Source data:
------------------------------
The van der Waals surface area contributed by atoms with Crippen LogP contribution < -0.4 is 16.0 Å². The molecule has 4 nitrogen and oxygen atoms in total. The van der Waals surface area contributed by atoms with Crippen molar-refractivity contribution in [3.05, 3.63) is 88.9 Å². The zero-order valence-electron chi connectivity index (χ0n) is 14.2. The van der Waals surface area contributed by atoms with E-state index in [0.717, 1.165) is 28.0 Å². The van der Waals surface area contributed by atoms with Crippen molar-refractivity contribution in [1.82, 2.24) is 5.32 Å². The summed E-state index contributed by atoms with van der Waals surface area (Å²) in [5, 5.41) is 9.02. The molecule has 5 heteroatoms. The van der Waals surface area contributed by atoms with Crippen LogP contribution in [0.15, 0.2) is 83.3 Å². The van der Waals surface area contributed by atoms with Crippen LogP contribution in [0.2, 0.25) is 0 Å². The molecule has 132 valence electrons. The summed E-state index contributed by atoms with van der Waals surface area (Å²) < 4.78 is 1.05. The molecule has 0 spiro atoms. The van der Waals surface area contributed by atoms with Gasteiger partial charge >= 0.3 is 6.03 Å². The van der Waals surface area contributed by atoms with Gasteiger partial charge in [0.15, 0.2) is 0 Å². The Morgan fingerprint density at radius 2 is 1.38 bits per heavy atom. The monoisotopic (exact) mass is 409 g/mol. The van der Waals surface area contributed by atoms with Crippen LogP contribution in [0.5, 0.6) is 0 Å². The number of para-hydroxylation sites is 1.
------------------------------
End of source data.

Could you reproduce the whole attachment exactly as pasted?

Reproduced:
The van der Waals surface area contributed by atoms with Crippen LogP contribution < -0.4 is 16.0 Å². The molecule has 4 nitrogen and oxygen atoms in total. The van der Waals surface area contributed by atoms with Crippen molar-refractivity contribution in [3.05, 3.63) is 88.9 Å². The zero-order valence-electron chi connectivity index (χ0n) is 14.2. The van der Waals surface area contributed by atoms with E-state index in [0.717, 1.165) is 28.0 Å². The van der Waals surface area contributed by atoms with Crippen molar-refractivity contribution in [1.82, 2.24) is 5.32 Å². The summed E-state index contributed by atoms with van der Waals surface area (Å²) in [5, 5.41) is 9.02. The molecule has 5 heteroatoms. The van der Waals surface area contributed by atoms with Crippen LogP contribution in [0.15, 0.2) is 83.3 Å². The van der Waals surface area contributed by atoms with Crippen LogP contribution in [0.2, 0.25) is 0 Å². The molecule has 132 valence electrons. The summed E-state index contributed by atoms with van der Waals surface area (Å²) < 4.78 is 1.05. The molecule has 0 spiro atoms. The van der Waals surface area contributed by atoms with Gasteiger partial charge >= 0.3 is 6.03 Å². The van der Waals surface area contributed by atoms with Gasteiger partial charge in [0.15, 0.2) is 0 Å². The Morgan fingerprint density at radius 2 is 1.38 bits per heavy atom. The monoisotopic (exact) mass is 409 g/mol. The van der Waals surface area contributed by atoms with Crippen LogP contribution in [0.5, 0.6) is 0 Å². The number of para-hydroxylation sites is 1.